COIs can involve relationships with people who are more than acquaintances; how can I tell if someone is “more than an acquaintance”?
Signs that someone is more than an acquaintance include that you and the person are:

  • exchanging gifts
  • socialising together outside of work
  • having close family members regularly socialising together
  • regularly communicating on social media
  • frequently engaging in conversations at social functions
  • working on a fundraising committee together
  • playing on the same sporting team.

Declaring COIs

If everybody knows my COI, do I still have to declare it?
Yes, it is essential that you declare it according to the rules governing the disclosure in your agency. There are many reasons for this. One of the primary reasons is that there is often a tendency, even though it is wrong, for people who have not been informed formally of a COI to ignore that COI. They often do not know the full extent of the COI and, if they do consider it, may vastly underestimate the risks involved and the mitigation measures required.

In order to be dealt with transparently, COIs must be formally declared in accordance with a policy.

Do I need to declare a COI if some other process, such as the secondary employment or gifts and benefits policy, covers my situation?
Yes, you still need to declare a COI in writing to your manager in accordance with the COI rules. This is the case even if certain gifts or benefits are permissible under your policy or code of conduct or you have obtained permission for secondary employment. If you have a COI relating to your secondary employment, permission for that employment should typically be withdrawn.

People know that I come from the industry and have relationships. Do I still need to declare each one?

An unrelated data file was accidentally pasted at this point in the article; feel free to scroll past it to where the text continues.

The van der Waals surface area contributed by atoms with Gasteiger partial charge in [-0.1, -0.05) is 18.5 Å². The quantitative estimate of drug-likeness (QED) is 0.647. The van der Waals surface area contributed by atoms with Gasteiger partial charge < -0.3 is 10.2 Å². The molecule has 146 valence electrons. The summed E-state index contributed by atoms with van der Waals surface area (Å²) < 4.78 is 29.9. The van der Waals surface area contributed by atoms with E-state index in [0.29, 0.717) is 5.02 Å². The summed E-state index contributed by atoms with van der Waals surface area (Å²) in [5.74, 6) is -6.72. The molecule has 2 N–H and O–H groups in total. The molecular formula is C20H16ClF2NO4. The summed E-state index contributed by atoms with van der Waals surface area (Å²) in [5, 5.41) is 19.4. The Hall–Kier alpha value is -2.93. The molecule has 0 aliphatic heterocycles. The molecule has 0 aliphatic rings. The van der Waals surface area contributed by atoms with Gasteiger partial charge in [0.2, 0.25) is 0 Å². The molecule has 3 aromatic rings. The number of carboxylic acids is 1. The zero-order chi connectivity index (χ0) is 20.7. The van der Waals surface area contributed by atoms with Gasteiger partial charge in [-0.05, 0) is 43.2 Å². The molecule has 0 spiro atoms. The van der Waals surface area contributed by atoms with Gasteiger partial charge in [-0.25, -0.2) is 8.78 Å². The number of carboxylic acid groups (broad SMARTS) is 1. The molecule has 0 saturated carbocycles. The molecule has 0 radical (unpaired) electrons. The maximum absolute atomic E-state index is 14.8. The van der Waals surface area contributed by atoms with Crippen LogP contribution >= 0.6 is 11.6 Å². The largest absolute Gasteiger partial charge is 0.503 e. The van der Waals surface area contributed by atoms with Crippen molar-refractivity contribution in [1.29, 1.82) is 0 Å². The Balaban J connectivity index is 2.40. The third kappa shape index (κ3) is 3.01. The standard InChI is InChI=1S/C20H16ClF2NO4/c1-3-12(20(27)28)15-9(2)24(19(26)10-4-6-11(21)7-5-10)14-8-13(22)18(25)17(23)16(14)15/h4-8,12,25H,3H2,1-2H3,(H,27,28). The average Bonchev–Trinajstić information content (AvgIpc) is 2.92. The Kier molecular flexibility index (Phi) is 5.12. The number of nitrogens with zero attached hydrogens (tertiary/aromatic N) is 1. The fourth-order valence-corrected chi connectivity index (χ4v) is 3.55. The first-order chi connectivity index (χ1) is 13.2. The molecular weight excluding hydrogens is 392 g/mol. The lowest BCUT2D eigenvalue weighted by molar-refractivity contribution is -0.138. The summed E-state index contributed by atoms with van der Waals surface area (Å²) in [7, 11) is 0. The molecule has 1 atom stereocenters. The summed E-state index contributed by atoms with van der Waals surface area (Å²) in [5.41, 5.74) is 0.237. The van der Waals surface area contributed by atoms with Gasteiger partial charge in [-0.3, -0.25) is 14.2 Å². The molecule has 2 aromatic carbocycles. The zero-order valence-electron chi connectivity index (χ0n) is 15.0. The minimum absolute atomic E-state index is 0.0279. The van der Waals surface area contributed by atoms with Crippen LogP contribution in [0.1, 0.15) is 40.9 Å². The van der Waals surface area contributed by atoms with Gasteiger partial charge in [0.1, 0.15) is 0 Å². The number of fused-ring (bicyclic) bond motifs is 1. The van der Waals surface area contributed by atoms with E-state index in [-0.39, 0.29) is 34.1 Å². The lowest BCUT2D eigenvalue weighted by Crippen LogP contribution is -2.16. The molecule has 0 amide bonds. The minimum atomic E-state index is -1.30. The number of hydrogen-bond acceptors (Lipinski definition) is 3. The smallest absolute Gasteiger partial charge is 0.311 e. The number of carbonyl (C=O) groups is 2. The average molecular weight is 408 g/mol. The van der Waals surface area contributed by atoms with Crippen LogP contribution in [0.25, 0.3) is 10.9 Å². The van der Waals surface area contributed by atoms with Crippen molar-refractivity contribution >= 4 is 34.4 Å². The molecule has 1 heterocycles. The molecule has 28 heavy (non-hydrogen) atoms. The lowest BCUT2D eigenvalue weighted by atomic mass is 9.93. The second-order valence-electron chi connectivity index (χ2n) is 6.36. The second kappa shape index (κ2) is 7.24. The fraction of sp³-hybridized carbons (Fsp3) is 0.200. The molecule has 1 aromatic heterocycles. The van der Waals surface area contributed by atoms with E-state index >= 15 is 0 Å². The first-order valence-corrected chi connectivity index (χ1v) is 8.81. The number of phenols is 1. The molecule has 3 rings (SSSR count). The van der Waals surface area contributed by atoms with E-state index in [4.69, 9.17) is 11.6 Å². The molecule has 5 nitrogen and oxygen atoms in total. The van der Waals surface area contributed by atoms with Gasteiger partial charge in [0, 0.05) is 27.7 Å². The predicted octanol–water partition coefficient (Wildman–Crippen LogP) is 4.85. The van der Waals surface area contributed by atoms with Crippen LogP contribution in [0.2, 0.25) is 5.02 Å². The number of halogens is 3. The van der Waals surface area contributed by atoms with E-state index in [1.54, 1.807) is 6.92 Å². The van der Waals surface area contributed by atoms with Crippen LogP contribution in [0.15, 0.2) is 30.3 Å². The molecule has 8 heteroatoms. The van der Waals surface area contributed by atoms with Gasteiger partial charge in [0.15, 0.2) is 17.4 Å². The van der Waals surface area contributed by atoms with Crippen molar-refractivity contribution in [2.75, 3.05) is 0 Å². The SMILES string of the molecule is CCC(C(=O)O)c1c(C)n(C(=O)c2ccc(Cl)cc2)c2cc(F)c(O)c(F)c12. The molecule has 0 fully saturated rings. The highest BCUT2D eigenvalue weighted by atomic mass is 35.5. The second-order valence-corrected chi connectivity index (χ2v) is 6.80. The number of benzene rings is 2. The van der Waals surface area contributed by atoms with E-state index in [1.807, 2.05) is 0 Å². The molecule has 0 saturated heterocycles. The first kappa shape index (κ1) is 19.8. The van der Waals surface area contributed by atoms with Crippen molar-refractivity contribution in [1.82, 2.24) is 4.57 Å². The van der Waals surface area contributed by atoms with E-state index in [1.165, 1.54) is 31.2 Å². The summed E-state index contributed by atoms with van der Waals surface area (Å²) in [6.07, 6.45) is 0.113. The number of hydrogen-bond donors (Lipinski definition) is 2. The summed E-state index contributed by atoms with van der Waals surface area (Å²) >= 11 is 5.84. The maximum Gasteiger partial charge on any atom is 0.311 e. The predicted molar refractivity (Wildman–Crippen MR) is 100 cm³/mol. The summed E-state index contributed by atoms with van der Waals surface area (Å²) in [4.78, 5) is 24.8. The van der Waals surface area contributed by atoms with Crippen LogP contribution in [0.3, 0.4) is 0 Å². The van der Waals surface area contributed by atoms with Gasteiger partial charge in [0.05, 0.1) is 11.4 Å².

Yes, you still need to declare your individual COIs. It is not enough to make a general declaration that you have relationships with many people in an industry. Your declaration would need to be more precise and meaningful than that. Some relationships are likely to be close and some are likely to be at the level of acquaintances. You would need to disclose relationships that are more than acquaintances as COIs.

Managing COIs

Is it okay to rely on disclosure of an interest to affected and interested parties as a method of managing that COI?
Generally, informing affected and interested parties about a COI should not be relied on as the only way of managing a COI. It is common for managers and affected staff to underestimate the level of bias that can still arise from a COI. Consequently, additional management options are advisable.

Why is a management plan necessary? Shouldn’t we be trusted to put our public duty ahead of our personal interest?
Culturally, there are so many traditions that encourage us to put our personal interests first, including sentiments such as “blood is thicker than water”, “family first”, “be loyal to your friends”, “always return a favour” and “everyone does it so you would be a fool not to”.